By Michael E. Miller
By Allie Conti
By David Villano
By Jose D. Duran
By Michael E. Miller
By Allie Conti
By Kyle Swenson
By Luther Campbell
Hurricane preparedness manuals have been the rage this summer. Every local TV station, daily newspaper (all one of them!), and savvy business with an eye toward cheap public relations disguised as public service has jumped on the bandwagon. After going through several such publications and finding them brimming with the same useless -- and in some cases dangerously faulty -- advice, New Times decided to do right by our readers and publish a really worthwhile hurricane preparedness kit, one that will relegate all the pretenders to their rightful station at the bottom of the birdcage.
1) Condoms. New Times recommends the glow-in-the-dark variety until the lights come back on. That way, no one gets lost. Remember, you'll probably be without electricity for two weeks or longer. Plan accordingly.
2) vibrator. For, you know, massaging your back and stuff.
3) Viewmaster. No electricity = no TV = no video. Viewmaster rules.
Food & Drink
1) Maraschino cherries, Spam, Velveeta, Ding-dongs. When it comes to food, go for durability. The more dyes and preservatives, the better. Especially nitrates. They never spoil. Food with multiple uses is also desirable. Spam, for example, is an acceptable short-term substitute for wall plaster, roofing tar, or spackle. Spam cans serve double duty as building blocks for the personal bunker you may need if things get hairy.
2) Whiskey, rum, vodka, cognac, red wine, canned mixers. Plenty of "refreshments," anything that doesn't need refrigeration. Let the neighbors stock up on water.
1) Cans of gasoline. You can't have too much gasoline in the house.
2) barbecue grill. Bring the barbecue indoors. Store it near the gasoline for both convenience and safekeeping.
3) Cheap umbrella. In case your roof was built by...well...you know the culprits.
4) Spray paint. To contact your insurance adjuster.
5) Duct tape. Another item no household can have too much of. Economy-minded types should buy it by the large wooden spindle and save.
6) Shutters. Officially licensed from Balsa-Firm(r). Protect against winds up to 30 mph!
First aid kit
A variety of drugs. Prescription, over-the-counter, and other stuff: joints, Prozac, Thorazine, hypodermic syringe, white powder in cellophane packets, Preparation H, Anbusol, Flintstone vitamins, Dentyne.
Fun things to do right before the storm hits:
2) practice your three-point shot
3) all the best fishing holes are open
4) Surf's up!
5) buff that hang glider
6) break long jump record again and again without getting tired
How to tell a rip-off artist from a legitimate contractor after a hurricane:
1) His I.D. tag has numbered front-view and profile photos.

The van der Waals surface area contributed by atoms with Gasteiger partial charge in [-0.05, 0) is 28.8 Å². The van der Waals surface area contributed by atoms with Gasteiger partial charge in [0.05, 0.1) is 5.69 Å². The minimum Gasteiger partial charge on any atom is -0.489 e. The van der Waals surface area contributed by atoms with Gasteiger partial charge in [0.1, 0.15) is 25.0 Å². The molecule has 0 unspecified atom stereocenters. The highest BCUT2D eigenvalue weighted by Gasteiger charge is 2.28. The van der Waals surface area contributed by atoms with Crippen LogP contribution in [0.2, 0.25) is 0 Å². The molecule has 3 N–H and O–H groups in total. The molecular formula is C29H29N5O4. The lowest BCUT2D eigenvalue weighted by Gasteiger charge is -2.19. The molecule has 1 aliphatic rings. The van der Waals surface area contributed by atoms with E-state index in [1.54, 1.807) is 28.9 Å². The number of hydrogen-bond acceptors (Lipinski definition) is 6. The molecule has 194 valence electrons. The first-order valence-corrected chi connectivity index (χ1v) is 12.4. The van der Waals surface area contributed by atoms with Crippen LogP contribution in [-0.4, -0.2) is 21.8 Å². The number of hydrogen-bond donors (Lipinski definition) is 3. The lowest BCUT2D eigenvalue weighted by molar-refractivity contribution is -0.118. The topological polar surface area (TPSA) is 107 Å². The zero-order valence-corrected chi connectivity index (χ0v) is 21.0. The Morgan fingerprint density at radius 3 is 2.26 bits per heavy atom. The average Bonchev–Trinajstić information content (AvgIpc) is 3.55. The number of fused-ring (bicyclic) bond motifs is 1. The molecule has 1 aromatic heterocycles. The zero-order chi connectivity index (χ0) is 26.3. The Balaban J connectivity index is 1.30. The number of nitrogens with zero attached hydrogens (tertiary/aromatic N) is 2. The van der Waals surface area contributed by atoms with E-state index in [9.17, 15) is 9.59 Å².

2) His initial estimate is: "How much ya got?"
3) Gives his license plate number for an address.
4) Says the best way to contact him is by calling the pay phone at 7-Eleven.
Clip out insurance coupon:
No one should go without proper insurance! New Times is aware that obtaining proper coverage in the wake of Hurricane Andrew has become a nightmare. In an attempt to better serve our community, we've created New Times Underwriters, Inc., expressly to provide full coverage for people who can't get it any other way. Just fill out the attached form, clip, and mail to New Times Sucker Pool, P.O. Box 011591, Miami, FL 33101.
Yes! I need protection! Enclosed is my check for $100.
New Times Underwriters, Inc., hereby certifies that _____________(your name here) has insured his/her Car/Boat/Home/Business (circle one) with our company and can now rest easy knowing that his/her Car/Boat/Home/Business is backed by the full faith and credit of NTU. To report damage caused by a hurricane or other natural disaster, please call
Quick profits from natural disaster -- a storm that makes landfall couldbe your windfall!:
1) I-95 and the turnpike will be gridlocked with would-be evacuees. Cold beer at five or ten bucks a can should be a brisk seller.
2) Once a tropical storm is upgraded to hurricane status, stock up on generators using store credit cards. If the big one hits, you mark them up two or three times and make a quick killing. If it passes us by, you simply return them for a full credit. Batteries and ice also should provide a wealth of entrepreneurial opportunities.
3) Rent that Ryder truck now. Prepare a list of things you want and a map of the stores that sell them and be ready for action as soon as the winds die down. Remember, time is of the essence. You'll have about an hour before the cops get organized, so use it wisely.
4) Keep the telephone number for America's Funniest Home Videos handy. The camcorder should be rolling at all times. Hurricanes are unpredictable; you never know when that roof's going to fall on granny, or the freak 110 mph wind-borne palm frond will spear little Bobby, or a sudden gust will lift Uncle Ralph right off the condo's balcony.
5) Now is the time to print up those "I Survived Hurricane ________" T-shirts and other memorabilia. Fill in the actual name later with magic marker. The important thing is to have them ready so you can grab the best corner on U.S. 1 before anyone else.
6) Scavenging may yield hidden treasure. Fallen highway signage, stoplights, and the ever-popular scrap metal and copper tubing should be plentiful.